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The Hanging Tree

Dead coyotes and cow skulls nailed to a tree on Bob Connolly’s lot in Worcester on April 14. Photo courtesy of Protect Our Wildlife.

Outraged neighbors claim Worcester hunter crossed a line

Wildlife and nature lover Mike McCleese knew he would be living among hunters when, in 2004, he purchased a small, unfinished cabin with no electricity or running water on 20 acres of rugged Vermont terrain. Originally from Ohio, he fell in love with the Worcester property on sight, and there he decided to build his dream home—much of it with his own hands.

“I spent two years in the Central African Republic as a peace corps volunteer in far more austere conditions,” McCleese, 61, said of his property on Shepard Hill Trail. “So, living out here was very comfortable for me.”

He installed an off-grid system and a well, and within two years had transformed the dwelling into a space he deemed “as comfortable as any suburban home.” But instead of neighbors in quaint Tudors with white picket fences, his homestead was surrounded by solemn, often vacant hunting camps.

Although McCleese is a vegetarian with no interest in hunting, he grew up around hunters in the Midwest and said he respects those who hunt ethically.

“If I was anti-hunting, I would have posted my property long ago, and I never have,” he said. “But now, for the first time, I’m thinking about it.”

In February, McCleese came upon what he described as a “grisly and horrific” scene that strained the definition of ethical hunting. While hiking Shepard Hill Trail to “enjoy and connect with nature,” he was startled by the sight of a large tree festooned with bovine skulls and the bodies of several, freshly killed coyotes. The macabre scene, staged on neighbor Bob Connolly’s lot, was visible to anyone walking the trail.

“I knew the coyotes had been killed very recently because blood was still dripping from their noses onto the white snow,” McCleese said of the animals, who were nailed upside down to the tree. “I felt like I had just stepped into a horror film.”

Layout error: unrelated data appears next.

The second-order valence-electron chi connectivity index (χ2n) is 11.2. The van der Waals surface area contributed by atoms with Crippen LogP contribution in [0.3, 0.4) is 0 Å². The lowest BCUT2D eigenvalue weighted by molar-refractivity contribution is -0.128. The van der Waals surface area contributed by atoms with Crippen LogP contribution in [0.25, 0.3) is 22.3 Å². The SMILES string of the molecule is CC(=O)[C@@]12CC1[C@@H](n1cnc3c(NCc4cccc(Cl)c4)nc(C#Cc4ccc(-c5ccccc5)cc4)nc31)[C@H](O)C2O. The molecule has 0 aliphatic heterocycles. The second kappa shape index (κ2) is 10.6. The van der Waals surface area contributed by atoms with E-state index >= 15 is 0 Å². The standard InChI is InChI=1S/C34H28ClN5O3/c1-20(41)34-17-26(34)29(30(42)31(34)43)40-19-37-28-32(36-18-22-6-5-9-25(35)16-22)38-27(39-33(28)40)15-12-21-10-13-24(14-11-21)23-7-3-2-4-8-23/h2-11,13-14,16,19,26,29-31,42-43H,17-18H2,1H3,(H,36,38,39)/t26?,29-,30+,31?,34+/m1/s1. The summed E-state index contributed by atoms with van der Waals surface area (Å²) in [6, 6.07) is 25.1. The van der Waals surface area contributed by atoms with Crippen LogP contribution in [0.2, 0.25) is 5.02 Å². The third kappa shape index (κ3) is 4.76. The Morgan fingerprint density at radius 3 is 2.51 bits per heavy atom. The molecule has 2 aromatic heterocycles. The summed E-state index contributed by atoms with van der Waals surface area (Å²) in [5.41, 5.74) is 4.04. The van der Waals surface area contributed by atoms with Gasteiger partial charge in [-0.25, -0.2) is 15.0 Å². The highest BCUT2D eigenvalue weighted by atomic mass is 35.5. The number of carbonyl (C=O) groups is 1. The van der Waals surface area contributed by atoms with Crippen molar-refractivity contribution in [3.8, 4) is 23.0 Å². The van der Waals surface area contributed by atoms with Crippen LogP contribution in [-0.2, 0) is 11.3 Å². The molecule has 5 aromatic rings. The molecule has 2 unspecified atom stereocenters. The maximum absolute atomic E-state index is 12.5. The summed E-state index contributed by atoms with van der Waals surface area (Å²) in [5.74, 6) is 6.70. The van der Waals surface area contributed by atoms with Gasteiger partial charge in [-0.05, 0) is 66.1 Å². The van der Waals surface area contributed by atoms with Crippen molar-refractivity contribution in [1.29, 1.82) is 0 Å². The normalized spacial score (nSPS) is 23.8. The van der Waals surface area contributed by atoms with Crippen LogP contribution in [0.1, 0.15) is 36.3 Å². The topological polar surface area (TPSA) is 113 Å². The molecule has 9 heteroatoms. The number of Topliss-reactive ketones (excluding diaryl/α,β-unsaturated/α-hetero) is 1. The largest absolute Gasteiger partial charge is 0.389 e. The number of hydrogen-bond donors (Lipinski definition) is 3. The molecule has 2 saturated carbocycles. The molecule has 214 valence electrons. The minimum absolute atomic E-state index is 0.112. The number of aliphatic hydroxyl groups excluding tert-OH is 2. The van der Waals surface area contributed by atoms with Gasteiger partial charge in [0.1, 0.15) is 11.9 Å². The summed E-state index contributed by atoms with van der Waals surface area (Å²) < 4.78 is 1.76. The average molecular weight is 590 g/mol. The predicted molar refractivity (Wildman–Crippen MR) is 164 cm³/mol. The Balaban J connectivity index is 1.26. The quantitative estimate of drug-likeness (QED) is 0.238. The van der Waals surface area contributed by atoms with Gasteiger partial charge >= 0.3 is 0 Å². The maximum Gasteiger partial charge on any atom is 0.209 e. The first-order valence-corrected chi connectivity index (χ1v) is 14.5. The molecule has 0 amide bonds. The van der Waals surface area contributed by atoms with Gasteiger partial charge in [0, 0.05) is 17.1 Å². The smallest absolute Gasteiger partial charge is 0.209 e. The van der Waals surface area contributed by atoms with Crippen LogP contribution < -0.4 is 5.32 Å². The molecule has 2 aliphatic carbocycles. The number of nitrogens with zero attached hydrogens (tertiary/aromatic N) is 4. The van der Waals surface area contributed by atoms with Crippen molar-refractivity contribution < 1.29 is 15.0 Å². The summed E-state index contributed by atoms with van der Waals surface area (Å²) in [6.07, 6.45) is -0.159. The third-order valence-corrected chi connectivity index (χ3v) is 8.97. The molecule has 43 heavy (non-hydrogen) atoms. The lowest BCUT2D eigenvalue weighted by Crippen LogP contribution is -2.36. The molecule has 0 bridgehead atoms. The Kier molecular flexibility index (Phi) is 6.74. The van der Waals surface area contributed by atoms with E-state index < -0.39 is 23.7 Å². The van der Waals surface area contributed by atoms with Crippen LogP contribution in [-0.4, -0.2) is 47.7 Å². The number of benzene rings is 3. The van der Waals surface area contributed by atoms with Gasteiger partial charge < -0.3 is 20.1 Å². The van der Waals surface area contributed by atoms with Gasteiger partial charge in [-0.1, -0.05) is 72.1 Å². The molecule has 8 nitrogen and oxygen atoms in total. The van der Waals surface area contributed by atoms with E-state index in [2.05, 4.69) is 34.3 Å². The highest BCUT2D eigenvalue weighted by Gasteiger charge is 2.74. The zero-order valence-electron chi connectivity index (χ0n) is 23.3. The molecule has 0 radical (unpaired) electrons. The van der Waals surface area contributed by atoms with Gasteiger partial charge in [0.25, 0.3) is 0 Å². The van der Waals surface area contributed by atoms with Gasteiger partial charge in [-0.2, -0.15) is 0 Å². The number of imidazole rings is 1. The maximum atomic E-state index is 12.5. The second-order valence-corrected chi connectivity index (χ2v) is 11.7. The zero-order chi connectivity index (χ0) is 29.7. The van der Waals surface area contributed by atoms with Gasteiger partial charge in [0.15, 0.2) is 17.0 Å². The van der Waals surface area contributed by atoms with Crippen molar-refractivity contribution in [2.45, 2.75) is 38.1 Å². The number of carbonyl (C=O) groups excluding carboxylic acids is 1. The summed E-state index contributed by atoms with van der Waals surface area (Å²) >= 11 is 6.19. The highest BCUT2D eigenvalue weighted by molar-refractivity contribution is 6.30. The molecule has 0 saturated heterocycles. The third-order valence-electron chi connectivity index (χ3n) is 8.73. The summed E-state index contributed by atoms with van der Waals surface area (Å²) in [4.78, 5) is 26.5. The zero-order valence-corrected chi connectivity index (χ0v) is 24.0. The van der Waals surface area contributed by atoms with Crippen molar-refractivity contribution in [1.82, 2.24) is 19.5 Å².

Shaken, McCleese turned around and went home, but he could not erase the disturbing image from his mind. He wondered if the coyotes had been placed there to repel hikers seeking peaceful interactions with nature.

“In my opinion, that tree sent a very clear message,” McCleese said. “And the message was: Stay away.”

Tensions between wildlife advocates and Vermont hunters have grown in recent years, as the ideologically averse groups struggle to find common ground. Brenna Galdenzi, president of Protect Our Wildlife VT, has publicly criticized the Dept. of Fish and Wildlife for consistently refusing to set boundaries for unethical hunters.

“Killing an animal for food, for utility, is one thing,” Galdenzi said. “But to kill an animal with no purpose or intent to use it for anything is unjustified. And that’s what these guys are doing.”

Galdenzi said Connolly lures coyotes to his property with rotting cow carcasses and shoots them en masse when they show up to feed.

“Coyotes are just something to kill during the time of the year when other seasons are closed,” Galdenzi said. “Purposely going out and baiting coyotes and killing them at close range for recreation—these guys are just playing war.”

McCleese said he reached out to several neighbors after encountering Connolly’s tree and while many of them expressed outrage, few wanted to get involved. (The Bridge was contacted by several Worcester residents who expressed solidarity with McCleese but asked that their names not appear in this story.)